A 2008 visit to the Royal Society of Medicine’s ‘treasure trove’ Library sparked in Andrew Sadler an interest in the history of oral and maxillofacial surgery. His subsequent research was the topic of his CE Wallis Lecture at the RSM last week.
Mr Sadler became the 18th person to give the lecture since its inception in the 1930s. It is delivered once every five years in honour of Charles Wallis, who was a pioneering physician and dental surgeon in the early 20th century.
Mr Sadler’s talk last week described the evolution of oral and maxillofacial surgery in the UK, from its foundations shortly before the Second World War, through its post-war emergence as a distinct surgical specialty, the introduction of dedicated qualifications in the 1980s and the development of techniques still used today.
He described it as a “story of hard work, inspiration and achievement” by those who pioneered the advances in the field. Their task, he said, was made difficult by resistance from some parts of the medical and dental professions. He said: “It's nice to think that everything was wonderful, but you have to remember everything wasn't wonderful. There were a large body of men who did nothing to advance the specialty.”
Mr Sadler had already had a long career in dentistry and maxillofacial surgery before he began researching the history of the topic at the RSM Library 14 years ago. His visit was motivated by a curiosity about the people after whom common surgical tools in oral and maxillofacial surgery, such as Fickling’s forceps and Ward’s third molar retractor, were named. He explained: “Everybody whom I worked with knew what the instruments were called, but they didn't know who they were named after.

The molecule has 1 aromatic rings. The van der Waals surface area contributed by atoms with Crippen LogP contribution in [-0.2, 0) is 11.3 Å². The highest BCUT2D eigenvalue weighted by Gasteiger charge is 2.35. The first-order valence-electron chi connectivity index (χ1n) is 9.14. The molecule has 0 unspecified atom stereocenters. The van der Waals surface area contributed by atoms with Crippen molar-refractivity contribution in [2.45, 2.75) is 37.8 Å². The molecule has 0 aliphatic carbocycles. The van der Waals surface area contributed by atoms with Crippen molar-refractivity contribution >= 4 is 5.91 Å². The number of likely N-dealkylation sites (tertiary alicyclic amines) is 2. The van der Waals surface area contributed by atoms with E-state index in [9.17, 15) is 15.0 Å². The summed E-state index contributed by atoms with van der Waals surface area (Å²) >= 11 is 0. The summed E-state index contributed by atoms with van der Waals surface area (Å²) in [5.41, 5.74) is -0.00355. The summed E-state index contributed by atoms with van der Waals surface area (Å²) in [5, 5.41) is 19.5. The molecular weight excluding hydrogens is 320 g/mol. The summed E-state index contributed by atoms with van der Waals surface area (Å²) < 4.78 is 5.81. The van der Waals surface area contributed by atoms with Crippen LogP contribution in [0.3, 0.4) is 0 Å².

“So, I came down to London with my wife Maralyn and we spent a day in the library here, and half a day each at the College of Surgeons and at the British Dental Association library down the road, and we put together the history of these various people.
“It was in the basement down here, which is an absolute treasure trove of history. You can smell the history in the smell of the old paper. And I just thought, this is absolutely marvellous.”
He went on to conduct 25 interviews over the next decade with ‘big hitters’ in 20th-century oral and maxillofacial surgery for an oral history project, now housed at the British Dental Association.
From that research, he composed a comprehensive summary of the evolution of the field, which he summarised during his lecture and sets out in more detail in a book, The Making of British Oral and Maxillofacial Surgery, published last year. A second book based on the oral history archive, titled Yesterday’s Dentistry, is due to be published in January.
The CE Wallis Lecture is organised by the RSM Odontology Section in association with the RSM History of Medicine Society. Dr Deborah Bomfim, Immediate Past President of the RSM Odontology Section, introduced Mr Sadler as this year’s lecturer and, with Dr Christopher Gardner-Thorpe, President of the History of Medicine Society, co-chaired a question-and-answer session with the audience after the lecture.
*Top image: a patient with a fractured jaw in the late 1950s or 60s whose broken jaw has been fixed with external pins and a frame - a technique never used today.